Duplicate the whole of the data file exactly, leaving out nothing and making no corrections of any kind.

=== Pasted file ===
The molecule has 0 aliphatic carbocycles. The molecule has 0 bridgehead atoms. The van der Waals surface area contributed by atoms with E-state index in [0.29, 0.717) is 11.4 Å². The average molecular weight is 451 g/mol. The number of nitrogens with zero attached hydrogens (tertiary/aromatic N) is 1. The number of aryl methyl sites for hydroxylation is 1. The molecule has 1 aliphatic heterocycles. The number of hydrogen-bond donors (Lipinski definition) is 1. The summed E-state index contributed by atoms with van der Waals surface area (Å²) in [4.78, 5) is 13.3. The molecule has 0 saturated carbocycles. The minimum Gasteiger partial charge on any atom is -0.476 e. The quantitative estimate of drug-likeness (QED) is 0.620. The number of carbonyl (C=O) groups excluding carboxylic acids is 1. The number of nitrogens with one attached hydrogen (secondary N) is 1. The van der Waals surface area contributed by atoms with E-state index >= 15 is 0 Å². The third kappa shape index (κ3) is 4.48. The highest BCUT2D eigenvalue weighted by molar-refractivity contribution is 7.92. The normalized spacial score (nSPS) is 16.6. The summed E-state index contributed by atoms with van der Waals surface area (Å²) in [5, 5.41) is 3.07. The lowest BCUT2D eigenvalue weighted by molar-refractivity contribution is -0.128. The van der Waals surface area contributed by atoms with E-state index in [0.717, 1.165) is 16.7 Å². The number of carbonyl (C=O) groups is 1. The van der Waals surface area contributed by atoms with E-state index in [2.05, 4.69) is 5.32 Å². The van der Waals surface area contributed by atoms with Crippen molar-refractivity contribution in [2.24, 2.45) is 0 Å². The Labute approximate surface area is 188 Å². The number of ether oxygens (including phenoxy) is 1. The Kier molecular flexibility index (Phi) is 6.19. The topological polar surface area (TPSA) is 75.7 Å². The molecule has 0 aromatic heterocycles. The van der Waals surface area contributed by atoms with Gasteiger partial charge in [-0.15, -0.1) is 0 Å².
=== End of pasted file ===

The molecule has 0 aliphatic carbocycles. The molecule has 0 bridgehead atoms. The van der Waals surface area contributed by atoms with E-state index in [0.29, 0.717) is 11.4 Å². The average molecular weight is 451 g/mol. The number of nitrogens with zero attached hydrogens (tertiary/aromatic N) is 1. The number of aryl methyl sites for hydroxylation is 1. The molecule has 1 aliphatic heterocycles. The number of hydrogen-bond donors (Lipinski definition) is 1. The summed E-state index contributed by atoms with van der Waals surface area (Å²) in [4.78, 5) is 13.3. The molecule has 0 saturated carbocycles. The minimum Gasteiger partial charge on any atom is -0.476 e. The quantitative estimate of drug-likeness (QED) is 0.620. The number of carbonyl (C=O) groups excluding carboxylic acids is 1. The number of nitrogens with one attached hydrogen (secondary N) is 1. The van der Waals surface area contributed by atoms with E-state index >= 15 is 0 Å². The third kappa shape index (κ3) is 4.48. The highest BCUT2D eigenvalue weighted by molar-refractivity contribution is 7.92. The normalized spacial score (nSPS) is 16.6. The summed E-state index contributed by atoms with van der Waals surface area (Å²) in [5, 5.41) is 3.07. The lowest BCUT2D eigenvalue weighted by molar-refractivity contribution is -0.128. The van der Waals surface area contributed by atoms with E-state index in [0.717, 1.165) is 16.7 Å². The number of carbonyl (C=O) groups is 1. The van der Waals surface area contributed by atoms with E-state index in [2.05, 4.69) is 5.32 Å². The van der Waals surface area contributed by atoms with Crippen molar-refractivity contribution in [2.24, 2.45) is 0 Å². The Labute approximate surface area is 188 Å². The number of ether oxygens (including phenoxy) is 1. The Kier molecular flexibility index (Phi) is 6.19. The topological polar surface area (TPSA) is 75.7 Å². The molecule has 0 aromatic heterocycles. The van der Waals surface area contributed by atoms with Gasteiger partial charge in [-0.15, -0.1) is 0 Å².